As the rocket climbed, the two F-22 Raptors escorted the Falcon 9 going vertical in full afterburner up to an altitude of 18,000 feet, providing a breathtaking and unique aerial perspective. After reaching this altitude, the two 5th generation stealth jets veered off and flew west towards the 2024 Orlando Air Show.

The footage of the F-22s chasing the Falcon 9 rocket up to Class A Airspace was shot from Captain Samuel “RaZZ” Larson’s cockpit, alongside Safety Officer Sawyer Murray in exclusive for Air Dot Show Tour Youtube channel.

Enforcing NFZs Over Kennedy Space Center

At this point, it’s worth highlighting that Cape Canaveral Space Force Station (CCSFS) and Kennedy Space Center (KSC) are two distinct facilities located next to each other.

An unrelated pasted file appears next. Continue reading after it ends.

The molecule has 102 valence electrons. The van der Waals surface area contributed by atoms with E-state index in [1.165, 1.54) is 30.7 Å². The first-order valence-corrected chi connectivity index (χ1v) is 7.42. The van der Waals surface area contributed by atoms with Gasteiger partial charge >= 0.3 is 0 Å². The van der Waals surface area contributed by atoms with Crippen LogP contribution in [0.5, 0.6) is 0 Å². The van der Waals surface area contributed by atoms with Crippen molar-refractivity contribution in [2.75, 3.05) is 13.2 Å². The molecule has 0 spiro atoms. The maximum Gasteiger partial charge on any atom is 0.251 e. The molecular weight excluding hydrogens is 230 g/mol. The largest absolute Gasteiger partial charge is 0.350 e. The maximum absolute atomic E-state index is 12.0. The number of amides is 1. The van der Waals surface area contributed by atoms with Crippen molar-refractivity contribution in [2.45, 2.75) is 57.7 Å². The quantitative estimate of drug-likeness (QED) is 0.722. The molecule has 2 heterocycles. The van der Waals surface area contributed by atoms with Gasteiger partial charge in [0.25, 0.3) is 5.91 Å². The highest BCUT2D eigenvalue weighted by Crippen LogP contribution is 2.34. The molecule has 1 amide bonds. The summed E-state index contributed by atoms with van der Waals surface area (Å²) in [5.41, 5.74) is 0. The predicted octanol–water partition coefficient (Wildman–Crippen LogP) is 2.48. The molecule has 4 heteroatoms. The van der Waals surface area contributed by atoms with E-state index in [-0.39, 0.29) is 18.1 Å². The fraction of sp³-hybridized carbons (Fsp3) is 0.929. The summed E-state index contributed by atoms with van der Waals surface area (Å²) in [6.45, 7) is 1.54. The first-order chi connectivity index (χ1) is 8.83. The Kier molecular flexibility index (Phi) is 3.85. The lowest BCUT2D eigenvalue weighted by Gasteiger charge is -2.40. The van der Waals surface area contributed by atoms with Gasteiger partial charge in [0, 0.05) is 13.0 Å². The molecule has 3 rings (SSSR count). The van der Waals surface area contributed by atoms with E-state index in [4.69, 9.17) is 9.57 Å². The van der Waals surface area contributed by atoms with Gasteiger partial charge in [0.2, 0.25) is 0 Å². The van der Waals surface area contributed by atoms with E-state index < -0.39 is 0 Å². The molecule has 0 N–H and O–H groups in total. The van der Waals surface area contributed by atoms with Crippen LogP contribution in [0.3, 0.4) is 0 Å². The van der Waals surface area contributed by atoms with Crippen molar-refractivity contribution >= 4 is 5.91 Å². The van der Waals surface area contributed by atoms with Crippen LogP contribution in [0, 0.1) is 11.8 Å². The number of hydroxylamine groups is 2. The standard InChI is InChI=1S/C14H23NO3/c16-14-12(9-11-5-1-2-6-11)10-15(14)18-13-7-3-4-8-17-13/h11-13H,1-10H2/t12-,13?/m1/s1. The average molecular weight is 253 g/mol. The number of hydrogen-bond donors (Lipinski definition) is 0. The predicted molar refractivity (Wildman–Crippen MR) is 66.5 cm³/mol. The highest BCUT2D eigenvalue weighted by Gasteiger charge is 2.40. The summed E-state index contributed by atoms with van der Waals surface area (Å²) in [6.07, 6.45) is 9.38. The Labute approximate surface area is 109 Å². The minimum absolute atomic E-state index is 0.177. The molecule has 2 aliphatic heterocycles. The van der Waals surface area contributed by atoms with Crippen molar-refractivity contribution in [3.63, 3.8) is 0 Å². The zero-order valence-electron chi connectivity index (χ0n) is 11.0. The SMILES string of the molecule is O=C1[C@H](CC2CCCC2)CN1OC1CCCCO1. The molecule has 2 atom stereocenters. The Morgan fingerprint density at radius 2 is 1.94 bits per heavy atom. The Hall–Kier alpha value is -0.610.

Cape Canaveral is an Air Force Base, owned and operated by the Air Force, known for its history of rocket launches. Over the years, there have been around two dozen launch complexes at Cape Canaveral, though most are now inactive and in disrepair. Currently, there are three active launch complexes at Cape Canaveral: Complex 37 for the Delta 4, Complex 40 for SpaceX (formerly used for the Titan 3), and Complex 41 for the Atlas 5 (also a former Titan 3 pad).

Kennedy Space Center, is instead owned and operated by NASA. It was established on an 87,000-acre parcel of land purchased by NASA around 1962 to support the Apollo program. KSC features two launch pads, Pads 39A and 39B, which were initially used for the Saturn V launches during Apollo and were later modified for Space Shuttle launches.